Stories from Seattle: Play Until the Last Light
A Bainbridge writer pens a poem for the pandemic
By Cindy Vandersluis
April 15, 2020
This is part of a series of personal essays we’re calling Stories from Seattle, contributed by our community and designed to show how the coronavirus pandemic is impacting the lives of Seattleites. Want to share your story, coping mechanisms, wildest ideas? We’d love to hear. Please email: [email protected].
Play Until the Last Light
Wimbledon has been cancelled for the first time
since World War II
but my neighbor and his young son
set up their small net in an alley
and batter the ball
while the sun sets and fog settles.
Their voices echo as my white dog illuminates the way
on a twilight walk through empty streets. The small hardware store
will open tomorrow, selling essentials: tools, toys, and feed
for the sheep, goats and horses.
Cherry blossoms glow soft like cotton candy
and daffodils extend their golden cups in the purest of offerings.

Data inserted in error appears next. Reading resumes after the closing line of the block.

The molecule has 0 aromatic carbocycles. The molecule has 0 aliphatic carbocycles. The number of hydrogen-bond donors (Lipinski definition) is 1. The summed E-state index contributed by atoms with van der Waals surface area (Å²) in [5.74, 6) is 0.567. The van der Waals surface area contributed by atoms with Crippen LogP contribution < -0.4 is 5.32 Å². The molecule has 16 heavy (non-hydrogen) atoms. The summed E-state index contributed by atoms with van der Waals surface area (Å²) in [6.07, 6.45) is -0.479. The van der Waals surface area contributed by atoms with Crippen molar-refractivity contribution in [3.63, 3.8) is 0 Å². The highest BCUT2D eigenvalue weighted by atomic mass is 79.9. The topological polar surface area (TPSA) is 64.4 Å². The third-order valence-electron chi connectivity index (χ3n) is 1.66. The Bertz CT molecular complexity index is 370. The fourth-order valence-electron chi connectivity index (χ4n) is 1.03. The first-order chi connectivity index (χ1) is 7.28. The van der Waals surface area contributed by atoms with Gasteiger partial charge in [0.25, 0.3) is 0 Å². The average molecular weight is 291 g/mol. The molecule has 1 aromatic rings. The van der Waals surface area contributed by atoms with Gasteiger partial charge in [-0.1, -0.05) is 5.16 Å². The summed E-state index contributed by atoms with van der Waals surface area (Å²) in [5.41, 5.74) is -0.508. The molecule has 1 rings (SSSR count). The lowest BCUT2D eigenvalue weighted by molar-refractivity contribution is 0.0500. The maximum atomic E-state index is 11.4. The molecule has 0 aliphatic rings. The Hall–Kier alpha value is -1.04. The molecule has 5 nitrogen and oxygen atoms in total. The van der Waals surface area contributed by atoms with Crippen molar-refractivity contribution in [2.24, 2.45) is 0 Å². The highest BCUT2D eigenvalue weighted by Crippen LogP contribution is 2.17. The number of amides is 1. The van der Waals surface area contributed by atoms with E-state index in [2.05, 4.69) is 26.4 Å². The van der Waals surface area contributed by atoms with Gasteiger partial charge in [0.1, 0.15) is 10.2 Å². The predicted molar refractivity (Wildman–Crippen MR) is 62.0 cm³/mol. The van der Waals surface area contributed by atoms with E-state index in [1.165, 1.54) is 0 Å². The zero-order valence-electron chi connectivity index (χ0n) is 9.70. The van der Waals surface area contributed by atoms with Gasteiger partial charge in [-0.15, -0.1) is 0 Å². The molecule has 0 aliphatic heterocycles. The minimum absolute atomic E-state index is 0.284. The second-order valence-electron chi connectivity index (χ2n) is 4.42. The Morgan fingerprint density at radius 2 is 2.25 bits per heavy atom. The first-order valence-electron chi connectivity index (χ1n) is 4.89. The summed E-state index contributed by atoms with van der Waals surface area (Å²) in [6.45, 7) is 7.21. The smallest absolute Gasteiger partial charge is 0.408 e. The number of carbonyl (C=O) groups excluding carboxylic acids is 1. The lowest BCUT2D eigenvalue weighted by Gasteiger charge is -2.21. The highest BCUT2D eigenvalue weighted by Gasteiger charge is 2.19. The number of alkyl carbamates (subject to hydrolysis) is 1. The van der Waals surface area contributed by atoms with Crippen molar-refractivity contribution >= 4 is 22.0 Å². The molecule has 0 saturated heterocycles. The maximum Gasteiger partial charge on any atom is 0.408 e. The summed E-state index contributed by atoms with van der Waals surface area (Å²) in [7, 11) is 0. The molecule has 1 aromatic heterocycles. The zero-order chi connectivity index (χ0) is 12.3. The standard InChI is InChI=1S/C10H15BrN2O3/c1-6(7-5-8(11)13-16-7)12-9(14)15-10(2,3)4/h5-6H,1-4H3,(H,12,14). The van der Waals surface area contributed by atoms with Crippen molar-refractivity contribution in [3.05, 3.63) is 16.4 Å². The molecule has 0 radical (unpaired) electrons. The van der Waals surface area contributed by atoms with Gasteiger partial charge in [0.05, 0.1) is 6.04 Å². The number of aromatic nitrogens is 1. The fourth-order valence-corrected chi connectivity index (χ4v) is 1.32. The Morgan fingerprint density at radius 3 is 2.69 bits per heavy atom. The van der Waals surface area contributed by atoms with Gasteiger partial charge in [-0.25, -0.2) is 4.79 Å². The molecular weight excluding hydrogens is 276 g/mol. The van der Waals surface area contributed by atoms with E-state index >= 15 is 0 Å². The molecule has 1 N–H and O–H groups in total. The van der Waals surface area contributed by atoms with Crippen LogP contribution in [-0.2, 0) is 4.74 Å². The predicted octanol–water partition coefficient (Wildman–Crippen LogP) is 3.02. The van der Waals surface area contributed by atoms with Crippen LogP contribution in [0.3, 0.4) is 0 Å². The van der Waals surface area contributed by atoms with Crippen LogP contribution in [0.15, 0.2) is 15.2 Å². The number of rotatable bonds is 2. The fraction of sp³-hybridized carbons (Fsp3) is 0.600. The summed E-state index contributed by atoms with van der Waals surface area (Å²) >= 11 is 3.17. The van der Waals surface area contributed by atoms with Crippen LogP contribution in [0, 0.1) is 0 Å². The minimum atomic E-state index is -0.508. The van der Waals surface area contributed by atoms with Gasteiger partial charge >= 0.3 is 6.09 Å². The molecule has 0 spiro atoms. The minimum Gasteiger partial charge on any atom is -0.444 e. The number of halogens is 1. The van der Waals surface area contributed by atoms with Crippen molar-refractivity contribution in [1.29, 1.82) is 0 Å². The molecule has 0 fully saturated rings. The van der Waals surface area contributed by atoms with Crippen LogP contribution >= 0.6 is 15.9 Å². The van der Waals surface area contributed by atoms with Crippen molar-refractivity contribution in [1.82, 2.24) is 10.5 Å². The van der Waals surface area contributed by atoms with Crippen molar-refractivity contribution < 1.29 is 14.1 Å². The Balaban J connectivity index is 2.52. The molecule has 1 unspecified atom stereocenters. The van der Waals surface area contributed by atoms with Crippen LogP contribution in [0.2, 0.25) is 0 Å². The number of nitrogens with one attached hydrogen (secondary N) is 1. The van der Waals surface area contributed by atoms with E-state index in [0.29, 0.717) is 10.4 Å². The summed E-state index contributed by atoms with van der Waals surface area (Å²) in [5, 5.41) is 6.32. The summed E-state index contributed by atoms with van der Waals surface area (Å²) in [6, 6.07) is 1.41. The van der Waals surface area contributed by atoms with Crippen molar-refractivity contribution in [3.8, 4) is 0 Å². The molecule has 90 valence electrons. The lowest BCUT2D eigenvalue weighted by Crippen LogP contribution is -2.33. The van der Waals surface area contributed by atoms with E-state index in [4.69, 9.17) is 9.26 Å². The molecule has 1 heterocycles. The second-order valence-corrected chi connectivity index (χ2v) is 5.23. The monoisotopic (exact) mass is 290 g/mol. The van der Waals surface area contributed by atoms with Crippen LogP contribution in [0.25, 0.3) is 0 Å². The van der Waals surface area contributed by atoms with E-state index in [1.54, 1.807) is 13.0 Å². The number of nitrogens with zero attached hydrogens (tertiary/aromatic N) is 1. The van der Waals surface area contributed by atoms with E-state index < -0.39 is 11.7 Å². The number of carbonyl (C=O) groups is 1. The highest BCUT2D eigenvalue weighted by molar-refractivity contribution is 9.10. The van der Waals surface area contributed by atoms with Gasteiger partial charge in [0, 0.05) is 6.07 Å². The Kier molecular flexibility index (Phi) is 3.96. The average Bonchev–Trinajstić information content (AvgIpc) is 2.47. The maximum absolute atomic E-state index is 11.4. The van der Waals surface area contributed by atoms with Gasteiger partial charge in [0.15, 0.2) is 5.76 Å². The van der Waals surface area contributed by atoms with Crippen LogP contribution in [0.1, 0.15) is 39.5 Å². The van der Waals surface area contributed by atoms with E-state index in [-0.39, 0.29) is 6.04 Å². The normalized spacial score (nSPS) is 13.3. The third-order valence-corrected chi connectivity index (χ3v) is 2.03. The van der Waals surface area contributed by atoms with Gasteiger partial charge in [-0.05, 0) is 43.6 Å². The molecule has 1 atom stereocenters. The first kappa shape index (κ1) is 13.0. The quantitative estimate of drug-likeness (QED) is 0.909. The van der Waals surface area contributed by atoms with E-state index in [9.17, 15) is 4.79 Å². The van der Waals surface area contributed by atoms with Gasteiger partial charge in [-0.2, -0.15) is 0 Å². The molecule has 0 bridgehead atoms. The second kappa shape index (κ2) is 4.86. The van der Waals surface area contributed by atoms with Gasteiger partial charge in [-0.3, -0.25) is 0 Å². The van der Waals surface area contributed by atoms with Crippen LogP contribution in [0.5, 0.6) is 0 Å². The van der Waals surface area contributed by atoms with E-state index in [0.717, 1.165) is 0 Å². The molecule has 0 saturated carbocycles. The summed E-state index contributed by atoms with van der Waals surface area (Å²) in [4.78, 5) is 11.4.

Along the beach, the Sound rolls on,
bringing life ashore then reclaiming it
in the endless cycle of the Salish Sea.
Chief Sealth walked these shores,
blessed the towering trees, home to Bald Eagle and Crow.
What sorrows did he know and survive?
It’s coming back to me now, this feeling of waiting –
for the test results,
the baby’s birth,
my Father’s last breath.
In between and unknown, the ringing of the
telephone bringing news,
good or bad.
Good or bad, we must answer.
These moments come and will again.
Can I suspend the longing to know, and simply be?
I watch the hail fall,
tenderly it scatters among the primrose
leaving them still standing.